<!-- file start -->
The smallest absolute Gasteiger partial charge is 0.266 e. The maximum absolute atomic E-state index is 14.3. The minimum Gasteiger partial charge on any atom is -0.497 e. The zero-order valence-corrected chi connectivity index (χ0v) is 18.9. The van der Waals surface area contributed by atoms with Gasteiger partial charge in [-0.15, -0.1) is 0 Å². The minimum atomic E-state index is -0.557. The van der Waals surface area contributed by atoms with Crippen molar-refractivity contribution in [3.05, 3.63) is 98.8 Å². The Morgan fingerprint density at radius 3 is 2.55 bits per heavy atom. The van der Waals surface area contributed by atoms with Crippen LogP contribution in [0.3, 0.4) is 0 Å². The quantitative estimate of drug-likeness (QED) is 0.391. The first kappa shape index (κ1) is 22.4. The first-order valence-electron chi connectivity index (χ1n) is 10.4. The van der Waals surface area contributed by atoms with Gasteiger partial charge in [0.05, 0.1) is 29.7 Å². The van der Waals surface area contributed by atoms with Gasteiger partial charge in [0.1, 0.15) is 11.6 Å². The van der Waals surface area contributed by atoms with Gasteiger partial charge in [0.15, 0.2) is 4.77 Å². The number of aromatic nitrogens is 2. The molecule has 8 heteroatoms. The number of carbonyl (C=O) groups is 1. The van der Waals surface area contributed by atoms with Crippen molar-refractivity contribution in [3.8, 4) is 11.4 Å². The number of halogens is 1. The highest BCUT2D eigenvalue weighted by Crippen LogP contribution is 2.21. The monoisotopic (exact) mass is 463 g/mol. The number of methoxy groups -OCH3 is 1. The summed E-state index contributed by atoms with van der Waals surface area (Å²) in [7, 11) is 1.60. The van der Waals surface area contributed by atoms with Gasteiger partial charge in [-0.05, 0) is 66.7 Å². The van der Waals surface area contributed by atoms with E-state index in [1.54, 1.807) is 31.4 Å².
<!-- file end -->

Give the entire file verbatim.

The smallest absolute Gasteiger partial charge is 0.266 e. The maximum absolute atomic E-state index is 14.3. The minimum Gasteiger partial charge on any atom is -0.497 e. The zero-order valence-corrected chi connectivity index (χ0v) is 18.9. The van der Waals surface area contributed by atoms with Gasteiger partial charge in [-0.15, -0.1) is 0 Å². The minimum atomic E-state index is -0.557. The van der Waals surface area contributed by atoms with Crippen molar-refractivity contribution in [3.05, 3.63) is 98.8 Å². The Morgan fingerprint density at radius 3 is 2.55 bits per heavy atom. The van der Waals surface area contributed by atoms with Crippen LogP contribution in [0.3, 0.4) is 0 Å². The quantitative estimate of drug-likeness (QED) is 0.391. The first kappa shape index (κ1) is 22.4. The first-order valence-electron chi connectivity index (χ1n) is 10.4. The van der Waals surface area contributed by atoms with Gasteiger partial charge in [0.05, 0.1) is 29.7 Å². The van der Waals surface area contributed by atoms with Gasteiger partial charge in [0.1, 0.15) is 11.6 Å². The van der Waals surface area contributed by atoms with Gasteiger partial charge in [0.15, 0.2) is 4.77 Å². The number of aromatic nitrogens is 2. The molecule has 8 heteroatoms. The number of carbonyl (C=O) groups is 1. The van der Waals surface area contributed by atoms with Crippen molar-refractivity contribution in [3.8, 4) is 11.4 Å². The number of halogens is 1. The highest BCUT2D eigenvalue weighted by Crippen LogP contribution is 2.21. The monoisotopic (exact) mass is 463 g/mol. The number of methoxy groups -OCH3 is 1. The summed E-state index contributed by atoms with van der Waals surface area (Å²) in [7, 11) is 1.60. The van der Waals surface area contributed by atoms with Gasteiger partial charge in [-0.05, 0) is 66.7 Å². The van der Waals surface area contributed by atoms with E-state index in [1.54, 1.807) is 31.4 Å².